Freemasonry:  It is interesting to note that all Freemasons are called "Sons of the Widow". This title comes from the Masonic fable concerning Hiram Abiff, the Grand Master Mason and architect of Solomon’s Temple, who was murdered by three of his workmen.  Hiram Abiff, a man who designed and built in stone, was the Son of a Widow of the Tribe of Naphtali. Thus Hiram of the Freemasons, Horus of the Egyptians and Jesus of the Christians all bear a subtle connection in that all are "Sons of the Widow!"

Manichaeism:  The founder of this religious belief system was a man name Mani who lived during the 3rd century A. D.  This dualistic religion has a legend concerning its founder.  It seems there was a rich Persian merchant who was exceedingly learned. He was the Author of four works: (1) The Mysteries, (2) The Letters, (3) The Gospel, and (4) The Thesaurus. When the merchant died he left the writings to his widow. She purchased and later freed a slave named Mani; she subsequently adopted Mani and henceforth he was called the "Son of the Widow." Later, Mani's followers called themselves "Sons of the Widow." Manes designated himself as a "Paraclete" or "Holy Spirit," i.e., another incarnation of the Holy Spirit of the Christians. 

 

"XP" Symbolism

The well-known Christian "XP" Monogram is commonly believed to have originated as an abbreviation of Christ's name formed by combining the first two letters of the Greek word Χριστός (in Latin = Christos). In the Greek language Χριστός means "the Anointed One." Thus, the name Jesus Christ means "Jesus the Anointed One."  Incidentally, the Emperor Constantine the Great placed this XP monogram on his military standards in the early 4th century.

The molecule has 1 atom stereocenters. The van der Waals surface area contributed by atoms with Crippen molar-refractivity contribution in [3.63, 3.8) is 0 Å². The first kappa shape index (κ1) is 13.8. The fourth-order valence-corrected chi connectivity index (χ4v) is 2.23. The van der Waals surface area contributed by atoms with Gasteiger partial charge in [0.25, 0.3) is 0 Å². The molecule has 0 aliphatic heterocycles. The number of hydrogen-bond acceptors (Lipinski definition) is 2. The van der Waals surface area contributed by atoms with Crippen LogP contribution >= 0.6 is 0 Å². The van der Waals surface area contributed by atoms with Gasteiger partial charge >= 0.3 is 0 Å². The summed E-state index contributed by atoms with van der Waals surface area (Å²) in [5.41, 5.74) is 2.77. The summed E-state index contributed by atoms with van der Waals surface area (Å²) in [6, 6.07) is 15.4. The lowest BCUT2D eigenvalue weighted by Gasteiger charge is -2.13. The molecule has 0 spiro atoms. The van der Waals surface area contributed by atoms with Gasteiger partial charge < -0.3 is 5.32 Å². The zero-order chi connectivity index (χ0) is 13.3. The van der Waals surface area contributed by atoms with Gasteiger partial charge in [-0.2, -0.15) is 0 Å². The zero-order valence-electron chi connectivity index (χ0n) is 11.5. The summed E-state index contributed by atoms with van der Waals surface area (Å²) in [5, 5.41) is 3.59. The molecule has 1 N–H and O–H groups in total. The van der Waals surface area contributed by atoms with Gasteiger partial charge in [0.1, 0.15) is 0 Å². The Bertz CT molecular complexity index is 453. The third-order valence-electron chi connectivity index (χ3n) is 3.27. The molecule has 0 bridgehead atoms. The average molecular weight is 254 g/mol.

Unfortunately, this appears to be just another example where the Christians appropriated (stole?) an important symbol from another religion and used it for themselves.

The ancient Egyptian mystery religion of Isis and Osiris was prevalent throughout the entire Eastern Mediterranean, including Palestine, at the time of Christ.  In this myth, Osiris, husband of Isis, is murdered by Seth and his body dismembered. After many adventures, Isis finally collects the body parts of Osiris and through the use of magic, she restore Osiris to life.  Isis magically conceives a child with the resurrected "holy ghost" of Osiris. Thus, the "virgin" but "widowed" Isis conceives and bares a son named Horus. When he grows up, Horus does battle with his father's murderer, the evil Seth; Horus finally defeats him and becomes the Savior of the Egyptian people.

We commonly call the son of the widowed Isis, Horus, because that is the name the Greeks gave him. In the Egyptian language, his name is "Khoor" spelled with two hieroglyphics that correspond exactly to the two Greek letters Chi = X and Rho = P. Thus, a common symbol for Horus in Egypt and elsewhere in the Eastern Mediterranean, particularly among the Greek population, was "XP"  (Chi + Rho).  The use of the XP symbol for Horus was in use many centuries before the time of Jesus.

Accordingly. I must conclude that the early Christians took the Egyptian XP symbol to represent their own version of the Savior god, Jesus, known as the Christ (in Greek = Anointed One).

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This project is being accomplished mainly as an intellectual exercise for my own personal amazement and amusement.  Even so, the results of this study are being made available to anyone who may have similar interests via this website.

This site includes my interpretations of some of the ideas promulgated by various ancient Platonists and modern Christian theologians .  These interpretations should not be considered as a complete summary of all their ideas.  The interpretations are entirely my own and I am solely responsible for any errors, whether objective or subjective, that may be found.